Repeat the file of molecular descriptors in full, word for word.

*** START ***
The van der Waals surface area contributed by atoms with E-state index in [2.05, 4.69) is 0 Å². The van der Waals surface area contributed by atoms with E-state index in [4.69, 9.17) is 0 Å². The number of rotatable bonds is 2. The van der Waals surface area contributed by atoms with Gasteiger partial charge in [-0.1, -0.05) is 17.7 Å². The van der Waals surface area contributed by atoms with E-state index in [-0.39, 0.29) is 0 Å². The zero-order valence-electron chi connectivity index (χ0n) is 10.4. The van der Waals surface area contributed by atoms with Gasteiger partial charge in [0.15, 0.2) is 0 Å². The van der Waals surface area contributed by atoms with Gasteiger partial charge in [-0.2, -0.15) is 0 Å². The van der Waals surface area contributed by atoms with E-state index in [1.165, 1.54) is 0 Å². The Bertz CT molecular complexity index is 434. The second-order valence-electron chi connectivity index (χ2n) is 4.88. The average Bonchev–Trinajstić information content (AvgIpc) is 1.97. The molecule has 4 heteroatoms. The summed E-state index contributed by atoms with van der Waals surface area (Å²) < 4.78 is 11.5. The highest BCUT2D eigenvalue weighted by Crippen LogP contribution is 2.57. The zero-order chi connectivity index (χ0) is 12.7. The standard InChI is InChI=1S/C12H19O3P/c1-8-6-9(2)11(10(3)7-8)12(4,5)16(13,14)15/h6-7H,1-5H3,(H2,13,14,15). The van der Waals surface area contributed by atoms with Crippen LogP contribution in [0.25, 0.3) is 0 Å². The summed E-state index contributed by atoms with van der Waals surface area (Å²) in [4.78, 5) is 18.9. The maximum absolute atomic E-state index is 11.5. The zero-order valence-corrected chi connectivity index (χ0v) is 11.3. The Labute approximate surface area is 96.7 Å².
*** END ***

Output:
The van der Waals surface area contributed by atoms with E-state index in [2.05, 4.69) is 0 Å². The van der Waals surface area contributed by atoms with E-state index in [4.69, 9.17) is 0 Å². The number of rotatable bonds is 2. The van der Waals surface area contributed by atoms with Gasteiger partial charge in [-0.1, -0.05) is 17.7 Å². The van der Waals surface area contributed by atoms with E-state index in [-0.39, 0.29) is 0 Å². The zero-order valence-electron chi connectivity index (χ0n) is 10.4. The van der Waals surface area contributed by atoms with Gasteiger partial charge in [0.15, 0.2) is 0 Å². The van der Waals surface area contributed by atoms with Gasteiger partial charge in [-0.2, -0.15) is 0 Å². The van der Waals surface area contributed by atoms with E-state index in [1.165, 1.54) is 0 Å². The Bertz CT molecular complexity index is 434. The second-order valence-electron chi connectivity index (χ2n) is 4.88. The average Bonchev–Trinajstić information content (AvgIpc) is 1.97. The molecule has 4 heteroatoms. The summed E-state index contributed by atoms with van der Waals surface area (Å²) < 4.78 is 11.5. The highest BCUT2D eigenvalue weighted by Crippen LogP contribution is 2.57. The zero-order chi connectivity index (χ0) is 12.7. The standard InChI is InChI=1S/C12H19O3P/c1-8-6-9(2)11(10(3)7-8)12(4,5)16(13,14)15/h6-7H,1-5H3,(H2,13,14,15). The van der Waals surface area contributed by atoms with Crippen LogP contribution in [0.25, 0.3) is 0 Å². The summed E-state index contributed by atoms with van der Waals surface area (Å²) in [4.78, 5) is 18.9. The maximum absolute atomic E-state index is 11.5. The zero-order valence-corrected chi connectivity index (χ0v) is 11.3. The Labute approximate surface area is 96.7 Å².